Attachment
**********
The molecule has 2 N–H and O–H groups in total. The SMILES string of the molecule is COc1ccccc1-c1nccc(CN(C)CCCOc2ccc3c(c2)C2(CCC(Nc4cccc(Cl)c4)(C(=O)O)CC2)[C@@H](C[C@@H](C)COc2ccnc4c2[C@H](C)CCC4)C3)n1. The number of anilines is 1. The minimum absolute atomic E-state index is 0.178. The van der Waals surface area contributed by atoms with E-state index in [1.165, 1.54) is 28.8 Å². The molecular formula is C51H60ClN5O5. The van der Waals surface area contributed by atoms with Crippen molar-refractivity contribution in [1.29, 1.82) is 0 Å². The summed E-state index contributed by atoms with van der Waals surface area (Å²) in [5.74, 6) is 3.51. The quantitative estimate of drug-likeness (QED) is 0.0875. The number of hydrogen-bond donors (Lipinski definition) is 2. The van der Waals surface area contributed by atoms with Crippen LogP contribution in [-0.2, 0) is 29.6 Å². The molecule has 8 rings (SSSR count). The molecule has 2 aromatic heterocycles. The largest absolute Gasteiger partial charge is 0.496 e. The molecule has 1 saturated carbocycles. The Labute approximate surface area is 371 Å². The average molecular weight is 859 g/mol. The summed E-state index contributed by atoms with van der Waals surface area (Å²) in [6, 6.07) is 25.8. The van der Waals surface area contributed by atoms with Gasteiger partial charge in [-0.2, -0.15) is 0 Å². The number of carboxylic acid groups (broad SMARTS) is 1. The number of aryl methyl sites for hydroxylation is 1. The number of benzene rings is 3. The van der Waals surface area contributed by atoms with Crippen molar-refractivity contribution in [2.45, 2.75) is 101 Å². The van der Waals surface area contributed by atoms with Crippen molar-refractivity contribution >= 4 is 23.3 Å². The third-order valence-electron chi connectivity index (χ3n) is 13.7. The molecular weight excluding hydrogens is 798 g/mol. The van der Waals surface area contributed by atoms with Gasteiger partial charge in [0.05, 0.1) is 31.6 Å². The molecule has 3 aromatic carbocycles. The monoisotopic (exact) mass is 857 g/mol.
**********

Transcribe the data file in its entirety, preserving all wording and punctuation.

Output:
The molecule has 2 N–H and O–H groups in total. The SMILES string of the molecule is COc1ccccc1-c1nccc(CN(C)CCCOc2ccc3c(c2)C2(CCC(Nc4cccc(Cl)c4)(C(=O)O)CC2)[C@@H](C[C@@H](C)COc2ccnc4c2[C@H](C)CCC4)C3)n1. The number of anilines is 1. The minimum absolute atomic E-state index is 0.178. The van der Waals surface area contributed by atoms with E-state index in [1.165, 1.54) is 28.8 Å². The molecular formula is C51H60ClN5O5. The van der Waals surface area contributed by atoms with Crippen molar-refractivity contribution in [1.29, 1.82) is 0 Å². The summed E-state index contributed by atoms with van der Waals surface area (Å²) in [5.74, 6) is 3.51. The quantitative estimate of drug-likeness (QED) is 0.0875. The number of hydrogen-bond donors (Lipinski definition) is 2. The van der Waals surface area contributed by atoms with Crippen LogP contribution in [-0.2, 0) is 29.6 Å². The molecule has 8 rings (SSSR count). The molecule has 2 aromatic heterocycles. The largest absolute Gasteiger partial charge is 0.496 e. The molecule has 1 saturated carbocycles. The Labute approximate surface area is 371 Å². The average molecular weight is 859 g/mol. The summed E-state index contributed by atoms with van der Waals surface area (Å²) in [6, 6.07) is 25.8. The van der Waals surface area contributed by atoms with Gasteiger partial charge in [-0.2, -0.15) is 0 Å². The number of carboxylic acid groups (broad SMARTS) is 1. The number of aryl methyl sites for hydroxylation is 1. The number of benzene rings is 3. The van der Waals surface area contributed by atoms with Crippen molar-refractivity contribution in [2.45, 2.75) is 101 Å². The van der Waals surface area contributed by atoms with Crippen molar-refractivity contribution >= 4 is 23.3 Å². The third-order valence-electron chi connectivity index (χ3n) is 13.7. The molecular weight excluding hydrogens is 798 g/mol. The van der Waals surface area contributed by atoms with Gasteiger partial charge in [0.05, 0.1) is 31.6 Å². The molecule has 3 aromatic carbocycles. The monoisotopic (exact) mass is 857 g/mol.